Exclusive: King’s saved £700,000 in pay deductions during the 2018 strikes

The money was divided between student hardship funds and KCLSU


King’s saved over £700,000 in pay deductions from striking staff during the 2018 UCU strikes, The King’s Tab can reveal.

A Freedom of Information request sent by The King’s Tab shows the University saved an exact total of £714,821.06, which will be spent on student hardship funds and the Students’ Union.

This follows criticism from King’s UCU, who claimed the University “never reported back” on what the money saved would be put towards.

“It’s great news that half the money is going into student hardship funds, but I’m really puzzled why King’s have left the student body in the dark about their decision rather than make an announcement,” one student told The King’s Tab.

The response from the University explained that money saved would be “ring-fenced” and the money spent tracked.

King’s also said “informal conversations” between the Principal, SVP Operations, and others were held prior to the allocation of funds to best decide how to spend them.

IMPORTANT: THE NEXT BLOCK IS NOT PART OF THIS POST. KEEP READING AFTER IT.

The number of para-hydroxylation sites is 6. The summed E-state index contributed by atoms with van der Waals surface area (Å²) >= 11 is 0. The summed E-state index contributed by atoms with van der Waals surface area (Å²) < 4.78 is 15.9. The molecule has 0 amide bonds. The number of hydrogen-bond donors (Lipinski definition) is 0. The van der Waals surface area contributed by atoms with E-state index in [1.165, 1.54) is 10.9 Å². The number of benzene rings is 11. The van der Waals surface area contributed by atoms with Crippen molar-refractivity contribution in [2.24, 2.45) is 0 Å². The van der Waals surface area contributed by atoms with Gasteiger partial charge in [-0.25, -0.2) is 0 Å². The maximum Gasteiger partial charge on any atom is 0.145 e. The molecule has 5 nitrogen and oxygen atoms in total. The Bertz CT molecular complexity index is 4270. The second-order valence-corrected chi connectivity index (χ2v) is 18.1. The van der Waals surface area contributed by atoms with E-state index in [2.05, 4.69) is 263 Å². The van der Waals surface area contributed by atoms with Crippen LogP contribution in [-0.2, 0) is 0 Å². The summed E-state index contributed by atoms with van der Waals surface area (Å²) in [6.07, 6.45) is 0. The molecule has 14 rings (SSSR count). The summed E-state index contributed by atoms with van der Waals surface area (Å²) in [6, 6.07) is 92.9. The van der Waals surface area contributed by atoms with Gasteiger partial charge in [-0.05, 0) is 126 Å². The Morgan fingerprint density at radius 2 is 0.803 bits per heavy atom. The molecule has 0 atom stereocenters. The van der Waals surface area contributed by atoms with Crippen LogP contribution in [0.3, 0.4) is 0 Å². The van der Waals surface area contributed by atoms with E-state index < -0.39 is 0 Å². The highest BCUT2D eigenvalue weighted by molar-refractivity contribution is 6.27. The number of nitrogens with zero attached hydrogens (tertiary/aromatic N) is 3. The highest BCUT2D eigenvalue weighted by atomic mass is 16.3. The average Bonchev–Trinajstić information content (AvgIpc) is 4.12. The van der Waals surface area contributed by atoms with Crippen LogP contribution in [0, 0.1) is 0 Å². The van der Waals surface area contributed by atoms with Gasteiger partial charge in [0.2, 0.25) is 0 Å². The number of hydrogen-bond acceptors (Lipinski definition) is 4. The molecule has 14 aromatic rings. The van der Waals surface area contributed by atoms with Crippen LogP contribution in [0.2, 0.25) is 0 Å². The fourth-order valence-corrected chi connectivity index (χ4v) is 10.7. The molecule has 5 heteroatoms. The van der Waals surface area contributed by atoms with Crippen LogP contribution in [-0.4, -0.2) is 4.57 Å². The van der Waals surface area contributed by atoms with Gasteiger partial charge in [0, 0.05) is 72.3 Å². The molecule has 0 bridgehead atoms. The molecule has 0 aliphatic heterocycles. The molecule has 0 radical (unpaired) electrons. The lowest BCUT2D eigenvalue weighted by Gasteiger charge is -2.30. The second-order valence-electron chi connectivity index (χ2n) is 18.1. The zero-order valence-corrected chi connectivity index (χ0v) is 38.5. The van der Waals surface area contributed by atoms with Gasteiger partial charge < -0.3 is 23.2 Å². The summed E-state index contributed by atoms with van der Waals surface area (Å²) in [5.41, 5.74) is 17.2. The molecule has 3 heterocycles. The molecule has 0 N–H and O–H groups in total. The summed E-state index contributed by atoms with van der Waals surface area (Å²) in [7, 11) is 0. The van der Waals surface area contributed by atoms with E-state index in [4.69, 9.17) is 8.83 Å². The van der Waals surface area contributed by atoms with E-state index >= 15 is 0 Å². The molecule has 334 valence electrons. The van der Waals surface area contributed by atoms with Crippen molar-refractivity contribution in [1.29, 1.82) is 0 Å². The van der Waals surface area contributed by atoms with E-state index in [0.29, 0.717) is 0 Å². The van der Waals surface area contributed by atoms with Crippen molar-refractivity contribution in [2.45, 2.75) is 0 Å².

In the talks, it was agreed 50 per cent of the money would be given to KCLSU in three separate instalments to support welfare and “advisory activities.”

A third-year War Studies student said: “The 2018 strikes happened towards the end of my first year at King’s, and I’ve been curious how King’s would use the money saved ever since.

“I think we have the right to know how it’s being spent when a lot of that money probably came from students’ tuition fees in the first place.”

A second-year Psychology student said: “It’d be good to know exactly what the KCLSU money will be allocated for, whether it’ll go to specific societies or broader student services.”

The final instalment will be paid to KCLSU next academic year, 2020-21.

Another student told The King’s Tab: “I’m glad the money’s going back into student services. A lot of students were negatively impacted by the strikes, both academically and financially, so it seems fair that the money goes into helping them.”

King’s UCU President Andy Grant said: “The large amount of money deducted from staff salaries during our industrial action in 2018 gives an indication of the number of staff participating in the strikes and the strength of our feeling on this issue.

“The subsequent reports from the Joint Expert Panel indicated that we were right in taking the difficult decision to strike as the ‘deficit’ in the USS fund had been misrepresented.

“We are pleased to hear that the money saved by not paying staff has gone to support students in challenging circumstances, as our members see student well-being as a priority.”

The King’s Tab has contacted the University for further comment.

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